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review 2017-06-27 14:20
A Book About Existence Found In A Place That Nobody Knows It Exist.
Britt-Marie Was Here: A Novel - Fredrik Backman

Stories of slice of life may not be anyone's cup of tea (or coffee). There are times when I read such stories, I don't get move by how its meant to be written. When I read My Grandmother Asked Me To Tell You She's Sorry, it was messy to me. Yes, its the point of view from a 7 year-old girl that her grandmother send her a quest of fairy tale stories that sort of mixed up with reality... for me, I can't tell which is which. Then came the unexpected spin-off - Britt-Marie Was Here and I find it much better than Fredrik Backman's previous book before this one.

 

Britt-Marie Was Here focus on the title character herself. In the previous book (not a sequel, mind you), she was annoyingly weird (to me that is), a nagger and fussy like hell. But here we get to see and understand who Britt-Marie truly is. Her life, what she was before and who she is now is deeper than we think. After what happen to her in My Grandmother Asked Me... , she traveled to Borg, a fictional place that nobody knows of and literally, its like non-existence. As Britt-Marie gets a job in a recreational center, she encounters unexpected characters that will change her life or how she change theirs. Plus a conversation with a rat, soccer and lots of baking soda and Flaxin plus cutlery. Oh yes - this book and like all Fredrik Backman's books has that same formulated story and theme. In A Man Called Ove, we have those kind of unexpected characters and a cat. In My Grandmother Asked Me..., we have an apartment of unexpected characters too and a dog (even the car Renault is a character of its own). There's no difference here. I can see how his books are written now. But is Britt-Marie Was Here a one-trick pony? Well... yes and no.

 

You see, there's some thing I enjoy reading this book and its just what message Backman is trying to say here. Its a good one and there's some realism about how people are too comfort in their current lives and afraid to break free and do some thing for themselves when their whole lives are about doing some thing for others. When we try to assure ourselves that the right way is to go back what it was before, its what's happening now. The book does show us that scenario... but of course, I can't give out that ending but I can say, its one I believe that is good. And then of course, Britt-Marie always felt nobody thinks she exist that she makes herself known she does and in the end... well, I can't reveal that either. What I enjoy most is how now the chapters are short and direct, it is a much easier feeling of reading that I took my time no longer than I had with the last book.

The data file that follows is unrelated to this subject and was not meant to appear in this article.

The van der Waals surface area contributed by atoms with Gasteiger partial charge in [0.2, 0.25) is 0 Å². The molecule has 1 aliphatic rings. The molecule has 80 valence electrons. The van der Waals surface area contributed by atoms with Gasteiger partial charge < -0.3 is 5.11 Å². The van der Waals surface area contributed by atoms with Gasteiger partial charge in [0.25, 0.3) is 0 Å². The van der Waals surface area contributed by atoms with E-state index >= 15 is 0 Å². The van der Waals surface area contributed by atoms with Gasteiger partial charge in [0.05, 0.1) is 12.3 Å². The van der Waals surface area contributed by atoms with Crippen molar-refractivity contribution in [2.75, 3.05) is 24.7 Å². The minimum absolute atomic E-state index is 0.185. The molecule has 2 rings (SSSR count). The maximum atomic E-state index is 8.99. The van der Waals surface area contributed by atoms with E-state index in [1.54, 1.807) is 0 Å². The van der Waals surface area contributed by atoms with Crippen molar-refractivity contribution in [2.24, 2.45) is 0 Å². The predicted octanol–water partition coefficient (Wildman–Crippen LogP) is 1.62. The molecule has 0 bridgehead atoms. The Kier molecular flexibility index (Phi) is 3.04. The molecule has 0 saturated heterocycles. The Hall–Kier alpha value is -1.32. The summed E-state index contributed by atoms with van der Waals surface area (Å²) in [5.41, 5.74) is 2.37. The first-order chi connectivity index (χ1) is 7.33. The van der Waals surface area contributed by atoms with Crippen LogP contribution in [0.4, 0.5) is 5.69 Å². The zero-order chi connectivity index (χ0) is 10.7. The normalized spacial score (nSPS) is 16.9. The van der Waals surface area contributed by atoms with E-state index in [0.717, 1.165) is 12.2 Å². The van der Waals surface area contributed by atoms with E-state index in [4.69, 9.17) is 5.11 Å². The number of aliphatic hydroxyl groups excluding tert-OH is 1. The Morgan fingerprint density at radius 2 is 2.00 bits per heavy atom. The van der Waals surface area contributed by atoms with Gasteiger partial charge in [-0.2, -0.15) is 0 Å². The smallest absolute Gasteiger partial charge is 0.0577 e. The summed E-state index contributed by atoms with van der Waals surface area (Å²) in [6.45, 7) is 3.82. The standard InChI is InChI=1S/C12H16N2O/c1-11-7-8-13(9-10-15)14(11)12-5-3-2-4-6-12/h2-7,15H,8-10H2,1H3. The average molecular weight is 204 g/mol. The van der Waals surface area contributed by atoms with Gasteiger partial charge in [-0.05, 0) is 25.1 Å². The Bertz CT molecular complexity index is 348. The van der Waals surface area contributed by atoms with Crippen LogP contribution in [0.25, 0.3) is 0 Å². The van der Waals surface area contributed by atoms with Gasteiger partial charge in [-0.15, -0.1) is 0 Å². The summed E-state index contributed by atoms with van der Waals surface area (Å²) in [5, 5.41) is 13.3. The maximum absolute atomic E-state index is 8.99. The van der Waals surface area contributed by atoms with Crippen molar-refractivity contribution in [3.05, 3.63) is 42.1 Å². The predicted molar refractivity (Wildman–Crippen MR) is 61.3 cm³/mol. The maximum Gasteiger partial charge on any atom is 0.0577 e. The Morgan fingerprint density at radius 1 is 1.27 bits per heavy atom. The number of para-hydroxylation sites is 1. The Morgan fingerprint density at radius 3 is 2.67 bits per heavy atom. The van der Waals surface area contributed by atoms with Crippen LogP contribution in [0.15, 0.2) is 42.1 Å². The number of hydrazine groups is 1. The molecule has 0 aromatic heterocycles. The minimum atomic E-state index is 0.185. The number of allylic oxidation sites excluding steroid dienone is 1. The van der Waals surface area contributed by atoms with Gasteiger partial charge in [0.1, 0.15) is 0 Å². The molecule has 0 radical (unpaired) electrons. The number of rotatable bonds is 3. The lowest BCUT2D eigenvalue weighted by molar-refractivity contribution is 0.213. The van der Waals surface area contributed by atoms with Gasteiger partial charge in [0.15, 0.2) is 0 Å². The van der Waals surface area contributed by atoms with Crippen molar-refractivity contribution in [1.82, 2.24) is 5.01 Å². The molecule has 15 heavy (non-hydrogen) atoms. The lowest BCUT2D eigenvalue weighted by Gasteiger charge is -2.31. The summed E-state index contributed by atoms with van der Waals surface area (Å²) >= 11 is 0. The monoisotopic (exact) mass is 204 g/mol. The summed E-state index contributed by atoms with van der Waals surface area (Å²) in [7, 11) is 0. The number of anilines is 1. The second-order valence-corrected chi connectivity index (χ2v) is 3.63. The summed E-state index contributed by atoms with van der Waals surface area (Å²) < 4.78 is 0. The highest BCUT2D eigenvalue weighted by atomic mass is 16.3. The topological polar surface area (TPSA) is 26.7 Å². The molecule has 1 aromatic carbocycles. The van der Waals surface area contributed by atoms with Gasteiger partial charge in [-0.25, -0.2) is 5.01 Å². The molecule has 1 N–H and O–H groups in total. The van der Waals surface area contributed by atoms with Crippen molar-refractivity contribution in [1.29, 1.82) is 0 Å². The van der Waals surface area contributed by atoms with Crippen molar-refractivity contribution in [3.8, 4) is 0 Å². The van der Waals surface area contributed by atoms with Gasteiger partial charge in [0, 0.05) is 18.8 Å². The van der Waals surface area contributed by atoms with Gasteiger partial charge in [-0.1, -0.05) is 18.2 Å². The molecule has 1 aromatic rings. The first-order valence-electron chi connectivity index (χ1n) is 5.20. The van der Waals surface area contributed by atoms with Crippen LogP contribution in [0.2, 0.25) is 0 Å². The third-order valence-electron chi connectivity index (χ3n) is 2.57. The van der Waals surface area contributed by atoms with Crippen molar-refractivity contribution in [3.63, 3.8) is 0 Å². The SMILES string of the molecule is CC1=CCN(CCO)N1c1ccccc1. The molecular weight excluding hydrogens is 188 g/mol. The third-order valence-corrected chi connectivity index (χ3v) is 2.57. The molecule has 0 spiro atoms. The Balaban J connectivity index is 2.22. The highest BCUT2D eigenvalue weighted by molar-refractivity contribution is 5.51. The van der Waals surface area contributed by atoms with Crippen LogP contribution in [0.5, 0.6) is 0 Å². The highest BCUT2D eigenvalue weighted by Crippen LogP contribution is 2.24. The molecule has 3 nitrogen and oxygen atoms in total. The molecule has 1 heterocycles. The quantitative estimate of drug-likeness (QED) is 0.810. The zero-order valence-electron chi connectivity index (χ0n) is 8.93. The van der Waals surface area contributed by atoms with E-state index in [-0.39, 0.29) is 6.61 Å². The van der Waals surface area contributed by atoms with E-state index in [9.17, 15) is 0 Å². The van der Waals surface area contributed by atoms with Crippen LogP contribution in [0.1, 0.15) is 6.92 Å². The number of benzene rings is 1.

I can't say that this book is great but its a read that gives me a subtle warmness towards it, that I like when it comes to slice of life. And this is one of those books that I would say its worth reading for those who are lost in a course of their lives should pick this up.

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review 2017-06-11 05:44
Badly Executed, But A Journey of Closure Worth Reading...
My Grandmother Asked Me to Tell You She's Sorry: A Novel - Fredrik Backman

If there is any thing about Fredrik Backman books that I want to talk about, its his characters he created. My Grandmother Asked Me to Tell You She's Sorry is filled with colorful characters. Weirdos in their own way, witty to some. And for a time, they are memorable in a simple design. Sadly, I can't say much about the plot. While A Man Called Ove is formulated with a design that is predictable (you can read my previous review), My Grandmother Asked Me to Tell You She's Sorry is quite a mess. There is a main plot written, but the chapters on each page is just every where. There are times I have no idea whether the intention of reading is to see how fast a reader can capture the idea between the real world and the imaginary world. Of course, I do understand the reason behind this writing because this is from the perspective of Elsa, the little protagonist of this book but then, there are times I got confuse as to where is Miapolis or Mitabulous and who is Sam, which I later found out int he chapters and the origin of some of the characters weren't clear to me. The weakness of this book is the execution, which I do find it hard to follow. Maybe that's one of the reasons why it took longer time to read it as my interest was no longer the need to follow up but eventually, I finished it today.

 

Of course, there are some good points. For one - the dialogue. As always, its well written. I did smile from time to time whenever Elsa makes a smart remark. Yes, she is rude but then as a character design, she has part of her grandmother's traits, her mum's compassion and of course, some of her dad's. I can say that this is well-thought of. Whenever she interacts with the characters, its the mind that matters most of what she thinks. That adds a little realism of children today (I know, I taught kids in school and some were rude without realizing they are rude but it was not intentional). Then of course, Fredrik Backman added some other elements like calling a vehicle Taxi or Renault as a name, which adds some thing special to it. I like how kids are given a freedom to think for themselves, maybe because every thing happens in Sweden? I do not know what's it like in Sweden but I believe, as its written, it is how it is. I do not judge it because of how rude she is, but how she does make a point.